Sailor Leads Patrol to Victory After Uncovering Enemy Operation

By Katie Lange
Defense Media Activity

This blog is part of a weekly series called “Medal of Honor Monday,” in which we’ll highlight one of the 3,500 Medal of Honor recipients who have earned the U.S. military’s highest medal for valor.

Of those 3,500 Medal of Honor recipients, only 32 have been Native American, and only five earned the distinction during the 20th century. Three I’ve already named in previous posts. The fourth is Navy Petty Officer James E. Williams, a South Carolinian of Cherokee descent.

Boatswain’s Mate First Class James Williams stands aboard River Patrol Boat 105 in Vietnam. Courtesy photo

Williams was too young to join the military during World War II, but as soon as he turned 16 in 1947, he enlisted in the Navy. He would spend the next 20 years there, retiring as the most decorated enlisted sailor in Navy history.

Williams served in the Korean War, but Vietnam is where he earned his Medal of Honor.

In 1966, Williams, a boatswain’s mate first class, was the captain of a River Patrol Force boat whose mission was to police the Mekong Delta in South Vietnam and intercept arms shipments from the Viet Cong, communist guerillas fighting in the south for the north.

On Oct. 31, Williams’ crew and another patrol boat were in an isolated area of the delta when bullets started flying. Two Viet Cong flat-bottomed boats, known as sampans, had found them and started firing.

Williams ordered his crew to fire back. They were able to take out one of the sampans, while the other found refuge in a nearby inlet. The two American boats followed it and were quickly consumed by more enemy fire. In their pursuit, they had stumbled into a major enemy logistics operation.

Viet Cong guerillas hiding on the shores began firing rocket-propelled grenades and other ammo at the Americans at close range, while eight more sampans and two low-riding peasant boats, called junks, confronted them.

The Americans were heavily outnumbered, but Williams wasn’t deterred. He remained out in the open and directed the two boat crews to fire back time and time again. He was also able to call in heavily armed UH-1B Huey Navy helicopters for added support. Before the choppers got there, however, his crew stumbled upon an even larger number of enemy sampans and junks. Williams boldly led his crews through the intense fire aimed at them, and they were able to take out several of those boats.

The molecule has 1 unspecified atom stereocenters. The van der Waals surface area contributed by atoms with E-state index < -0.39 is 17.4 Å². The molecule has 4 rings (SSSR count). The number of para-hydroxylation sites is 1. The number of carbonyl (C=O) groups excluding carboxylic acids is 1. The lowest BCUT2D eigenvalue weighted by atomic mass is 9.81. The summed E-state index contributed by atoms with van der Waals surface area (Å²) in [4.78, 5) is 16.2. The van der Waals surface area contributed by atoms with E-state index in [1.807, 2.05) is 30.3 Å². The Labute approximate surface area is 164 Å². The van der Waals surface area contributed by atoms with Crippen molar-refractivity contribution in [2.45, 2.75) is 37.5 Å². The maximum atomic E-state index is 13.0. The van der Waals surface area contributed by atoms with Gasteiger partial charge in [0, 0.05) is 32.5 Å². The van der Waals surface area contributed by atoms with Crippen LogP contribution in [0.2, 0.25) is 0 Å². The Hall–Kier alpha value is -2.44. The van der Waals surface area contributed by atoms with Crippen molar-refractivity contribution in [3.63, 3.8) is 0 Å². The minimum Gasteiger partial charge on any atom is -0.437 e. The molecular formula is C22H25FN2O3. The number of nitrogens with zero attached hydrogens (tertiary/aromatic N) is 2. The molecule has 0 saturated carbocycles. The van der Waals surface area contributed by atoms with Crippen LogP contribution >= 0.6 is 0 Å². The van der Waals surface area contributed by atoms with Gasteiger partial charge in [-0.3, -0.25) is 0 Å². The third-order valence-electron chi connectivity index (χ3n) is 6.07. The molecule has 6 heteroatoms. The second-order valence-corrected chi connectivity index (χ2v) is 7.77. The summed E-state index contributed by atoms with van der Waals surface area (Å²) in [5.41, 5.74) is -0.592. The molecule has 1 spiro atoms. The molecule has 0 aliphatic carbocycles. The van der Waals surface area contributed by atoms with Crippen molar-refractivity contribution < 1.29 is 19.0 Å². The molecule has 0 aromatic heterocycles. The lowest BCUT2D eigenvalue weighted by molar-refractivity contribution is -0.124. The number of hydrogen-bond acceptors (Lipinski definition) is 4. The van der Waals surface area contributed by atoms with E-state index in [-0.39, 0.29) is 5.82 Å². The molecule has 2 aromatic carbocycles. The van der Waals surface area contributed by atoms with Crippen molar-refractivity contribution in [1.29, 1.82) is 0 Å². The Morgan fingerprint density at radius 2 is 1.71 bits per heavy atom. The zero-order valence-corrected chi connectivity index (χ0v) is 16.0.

As the helicopters arrived and the light of day faded, Williams called for the boats to turn on their search lights to help find the hiding guerillas on the shoreline, even though it gave the enemy a clear view of them.

After three hours of fighting, the battle was finally over. The Americans took out about 1,000 guerillas, destroyed more than 60 enemy vessels and managed to disrupt the enemy operation they stumbled upon.

President Lyndon B. Johnson presents Navy Chief Petty Officer James E. Williams with the Medal of Honor on May 14, 1968. Courtesy photo

Williams’ ingenuity, strategic planning under fire and his understanding of the equipment and men he had around him didn’t go unnoticed. On May 14, 1968, President Lyndon Johnson presented the boatswain’s mate with the Medal of Honor.

Williams rose to the rank of chief petty officer before retiring from active duty about a year before he earned the medal. Throughout much of the rest of his life, he served in the U.S. Marshals Service.

Williams died in 1999. A year prior to his death, he told Navy’s All Hands Magazine, “You’ve got to stop and think about your shipmates. That’s what makes you a great person and a great leader – taking care of each other.”

In 2004, the Navy named the newly commissioned guided-missile destroyer USS James E. Williams in his honor.

The USS James E. Williams transits the Red Sea, June 14, 2012. Navy photo by Petty Officer 3rd Class Daniel Meshel

Williams is still the most decorated enlisted sailor in Navy history. His other distinctions include:

  • The Navy Cross
  • Silver Star (with one gold award star)
  • The Legion of Merit (with valor device)
  • The Navy and Marine Corps Medal with gold star
  • Bronze Star Medal with two gold stars
  • Vietnam Cross of Gallantry with Gold Star and Palm
  • Navy Commendation Medal
  • Navy and Marine Corps Presidential Unit Citation with one service star
  • Purple Heart with two gold stars
  • Vietnam Service Medal with bronze service star
  • Republic of Vietnam Campaign Medal
  • National Defense Service Medal with bronze service star
  • United Nations Service Medal
  • Korean Service Medal with two bronze service stars
  • Korean Presidential Unit Citation
  • Korean War Service Medal
  • The Navy Good Conduct Medal with four bronze service stars

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